More about Evelyn Raymond
Known as “a bold artist but a shy woman” Evelyn Raymond worked as both a sculptor and a teacher for over sixty years.
In 1928, Raymond won a scholarship to the Minneapolis School of Art; while her tenure there didn’t work out, it led to better things. She was advised by the program’s director that modern art was a passing fad and so she shouldn’t pursue it. This was disappointing as abstract art was Raymond's preferred style, however a staff mandate prohibited instructors from teaching it at the school.
Raymond left the school with her mentor and roughly two dozen other students, and they pooled their low Depression-era funds together to rent a studio and form the Minneapolis Art Student League. She studied and taught there for two years until family troubles pulled her away.
Her mother became ill, so Raymond went home to her family’s dairy farm in Duluth to help out for the next eight years. When she left home again, trying to transition back into the life of a sculptor while the effects of the Great Depression lingered was difficult. After some time, a fellow artist invited her to the Twin Cities for a commission, where she created the sculpture ERG to showcase her skills.
Raymond recalled that after living like a hermit for almost a decade, presenting her work to a large audience was nerve wracking. Nevertheless, she continued with commissions and teaching at the Walker Art Center for decades. Dedicated to bringing art to her community, she helped found the Minnesota Sculpture Society and on one occasion converted a YWCA tennis court into a sculpture garden.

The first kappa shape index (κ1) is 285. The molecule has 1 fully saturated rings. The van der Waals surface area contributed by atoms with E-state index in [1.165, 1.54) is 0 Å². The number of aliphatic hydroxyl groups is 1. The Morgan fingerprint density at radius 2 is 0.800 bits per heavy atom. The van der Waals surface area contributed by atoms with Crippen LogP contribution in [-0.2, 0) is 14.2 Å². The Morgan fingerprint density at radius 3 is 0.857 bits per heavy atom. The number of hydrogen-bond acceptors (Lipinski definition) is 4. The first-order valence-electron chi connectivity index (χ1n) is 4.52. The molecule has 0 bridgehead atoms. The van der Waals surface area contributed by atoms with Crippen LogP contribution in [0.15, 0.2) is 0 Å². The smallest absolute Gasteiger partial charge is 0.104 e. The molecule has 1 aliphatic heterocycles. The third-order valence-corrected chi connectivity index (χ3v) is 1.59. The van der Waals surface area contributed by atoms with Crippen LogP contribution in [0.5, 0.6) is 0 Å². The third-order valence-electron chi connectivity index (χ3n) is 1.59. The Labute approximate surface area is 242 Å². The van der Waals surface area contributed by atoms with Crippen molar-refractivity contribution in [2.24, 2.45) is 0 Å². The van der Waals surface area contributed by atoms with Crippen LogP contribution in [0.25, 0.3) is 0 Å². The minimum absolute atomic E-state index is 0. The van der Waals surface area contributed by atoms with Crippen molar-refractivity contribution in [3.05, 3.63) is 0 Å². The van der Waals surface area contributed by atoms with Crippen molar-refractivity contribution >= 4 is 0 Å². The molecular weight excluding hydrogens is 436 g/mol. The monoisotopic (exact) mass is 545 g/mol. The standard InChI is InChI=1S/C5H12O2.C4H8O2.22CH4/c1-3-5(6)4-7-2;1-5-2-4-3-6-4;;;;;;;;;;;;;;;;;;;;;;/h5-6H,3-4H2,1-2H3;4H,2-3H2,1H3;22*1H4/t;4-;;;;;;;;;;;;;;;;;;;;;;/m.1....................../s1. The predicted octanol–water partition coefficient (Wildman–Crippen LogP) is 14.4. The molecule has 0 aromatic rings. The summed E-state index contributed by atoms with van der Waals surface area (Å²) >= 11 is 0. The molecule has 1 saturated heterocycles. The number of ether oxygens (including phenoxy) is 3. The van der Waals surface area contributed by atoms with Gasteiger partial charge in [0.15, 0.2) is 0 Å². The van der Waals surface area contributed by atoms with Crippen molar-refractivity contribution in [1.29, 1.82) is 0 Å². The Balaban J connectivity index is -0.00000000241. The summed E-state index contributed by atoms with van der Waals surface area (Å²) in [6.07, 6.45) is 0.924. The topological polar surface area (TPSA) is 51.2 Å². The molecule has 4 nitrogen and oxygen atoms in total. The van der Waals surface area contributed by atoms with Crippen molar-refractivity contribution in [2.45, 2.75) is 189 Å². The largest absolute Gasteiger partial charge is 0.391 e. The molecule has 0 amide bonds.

A high point of her career happened around Minnesota’s statehood centennial in 1958, when she won the major commission to create a statue of Maria Sanford for Statuary Hall in the United States Capitol. She spent over half a year on the project, taking painstaking care with the details due to her respect for her subject. There was a sense of kinship as both Raymond and Sanford were pioneering spirits and longtime educators.
At the dedication of her final sculpture, Celebration of Peace, Raymond said “I don’t really need the publicity but, hell, I think I’ve contributed a lot and at 89 you need to give yourself a little credit.”
- "Evelyn Raymond." Minneapolis College of Art and Design. Accessed January 25, 2021. https://mcad.edu/alumni-profile/evelyn-raymond.
- "Evelyn Raymond." St. Louis Park Historical Society. Accessed January 25, 2021. http://slphistory.org/raymondevelyn/.
- "How the Society Got Started...and Grew." Society of Minnesota Sculptors. Accessed January 25, 2021. https://www.mnsculptors.com/pdf/SMS_HISTORY.pdf.
- Sullivan, Thomas O'. "Evelyn Raymond: A Sculptor's Own Story." Minnesota Historical Society. Accessed January 25, 2021. http://collections.mnhs.org/MNHistoryMagazine/articles/56/ v56i02p085-095.pdf.
Here is what Wikipedia says about Evelyn Raymond
Her teacher at the Minneapolis School of Art was Charles S. Raymond, with whom she studied for two years; from 1930 to 1932 she studied painting under Cameron Booth, and in 1932 she went to New York to study at the Art Students League under William Zorach.
She created work for the Federal Art Project during the Great Depression, and taught from 1939 to 1951 at the Walker Art Center, where she eventually became head of the sculpture department. At one point during the Depression she taught sculpture for 25 cents an hour. She also founded the Minnesota Sculpture Society, of which she served for a time as president, during the 1940s.
When in 1958 the Minnesota Statehood Centennial Commission decided to place a sculpture in the National Statuary Hall collection it was Raymond who was chosen to execute the statue; the resulting depiction of Maria Sanford may still be seen in the United States Capitol. The Walker Art Center and the Minnesota Museum of Art are among the museums holding examples of her work, which may also be found in public collections around the state. Raymond exhibited both alone and in group shows throughout her career.
Raymond's papers are currently held by the Minnesota Historical Society.
Check out the full Wikipedia article about Evelyn Raymond